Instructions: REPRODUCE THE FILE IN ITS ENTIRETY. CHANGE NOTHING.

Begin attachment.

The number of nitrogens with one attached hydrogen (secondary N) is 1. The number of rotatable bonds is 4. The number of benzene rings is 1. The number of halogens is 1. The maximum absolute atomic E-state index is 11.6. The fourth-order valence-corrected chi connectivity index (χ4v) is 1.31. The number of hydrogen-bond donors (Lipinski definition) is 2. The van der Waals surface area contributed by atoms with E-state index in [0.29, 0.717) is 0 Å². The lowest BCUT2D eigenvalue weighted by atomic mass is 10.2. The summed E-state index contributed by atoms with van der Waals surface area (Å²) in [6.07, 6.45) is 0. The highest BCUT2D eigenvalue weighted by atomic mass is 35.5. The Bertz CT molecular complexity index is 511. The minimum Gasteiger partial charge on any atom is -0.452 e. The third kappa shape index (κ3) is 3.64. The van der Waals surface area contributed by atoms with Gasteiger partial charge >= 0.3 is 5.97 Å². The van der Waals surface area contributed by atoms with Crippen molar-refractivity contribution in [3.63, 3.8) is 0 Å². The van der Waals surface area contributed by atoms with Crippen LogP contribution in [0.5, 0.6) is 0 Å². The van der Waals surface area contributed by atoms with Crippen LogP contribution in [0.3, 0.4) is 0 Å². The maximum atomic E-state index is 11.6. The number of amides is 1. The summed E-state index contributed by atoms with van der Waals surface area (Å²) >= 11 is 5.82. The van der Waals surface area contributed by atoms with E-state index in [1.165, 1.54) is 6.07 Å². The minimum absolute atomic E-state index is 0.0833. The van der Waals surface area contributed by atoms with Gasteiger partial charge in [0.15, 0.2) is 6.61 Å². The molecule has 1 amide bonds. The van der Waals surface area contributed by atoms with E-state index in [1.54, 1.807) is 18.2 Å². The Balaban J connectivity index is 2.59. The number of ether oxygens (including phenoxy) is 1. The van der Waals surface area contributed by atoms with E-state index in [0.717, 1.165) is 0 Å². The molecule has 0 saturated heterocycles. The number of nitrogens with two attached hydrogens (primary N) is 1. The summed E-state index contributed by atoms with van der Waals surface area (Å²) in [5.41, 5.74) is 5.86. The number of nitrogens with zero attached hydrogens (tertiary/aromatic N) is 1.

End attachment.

The number of nitrogens with one attached hydrogen (secondary N) is 1. The number of rotatable bonds is 4. The number of benzene rings is 1. The number of halogens is 1. The maximum absolute atomic E-state index is 11.6. The fourth-order valence-corrected chi connectivity index (χ4v) is 1.31. The number of hydrogen-bond donors (Lipinski definition) is 2. The van der Waals surface area contributed by atoms with E-state index in [0.29, 0.717) is 0 Å². The lowest BCUT2D eigenvalue weighted by atomic mass is 10.2. The summed E-state index contributed by atoms with van der Waals surface area (Å²) in [6.07, 6.45) is 0. The highest BCUT2D eigenvalue weighted by atomic mass is 35.5. The Bertz CT molecular complexity index is 511. The minimum Gasteiger partial charge on any atom is -0.452 e. The third kappa shape index (κ3) is 3.64. The van der Waals surface area contributed by atoms with Gasteiger partial charge >= 0.3 is 5.97 Å². The van der Waals surface area contributed by atoms with Crippen molar-refractivity contribution in [3.63, 3.8) is 0 Å². The van der Waals surface area contributed by atoms with Crippen LogP contribution in [0.5, 0.6) is 0 Å². The van der Waals surface area contributed by atoms with Crippen LogP contribution in [0.3, 0.4) is 0 Å². The maximum atomic E-state index is 11.6. The number of amides is 1. The summed E-state index contributed by atoms with van der Waals surface area (Å²) >= 11 is 5.82. The van der Waals surface area contributed by atoms with E-state index in [1.165, 1.54) is 6.07 Å². The minimum absolute atomic E-state index is 0.0833. The van der Waals surface area contributed by atoms with Gasteiger partial charge in [0.15, 0.2) is 6.61 Å². The molecule has 1 amide bonds. The van der Waals surface area contributed by atoms with E-state index in [1.54, 1.807) is 18.2 Å². The Balaban J connectivity index is 2.59. The number of ether oxygens (including phenoxy) is 1. The van der Waals surface area contributed by atoms with E-state index in [0.717, 1.165) is 0 Å². The molecule has 0 saturated heterocycles. The number of nitrogens with two attached hydrogens (primary N) is 1. The summed E-state index contributed by atoms with van der Waals surface area (Å²) in [5.41, 5.74) is 5.86. The number of nitrogens with zero attached hydrogens (tertiary/aromatic N) is 1.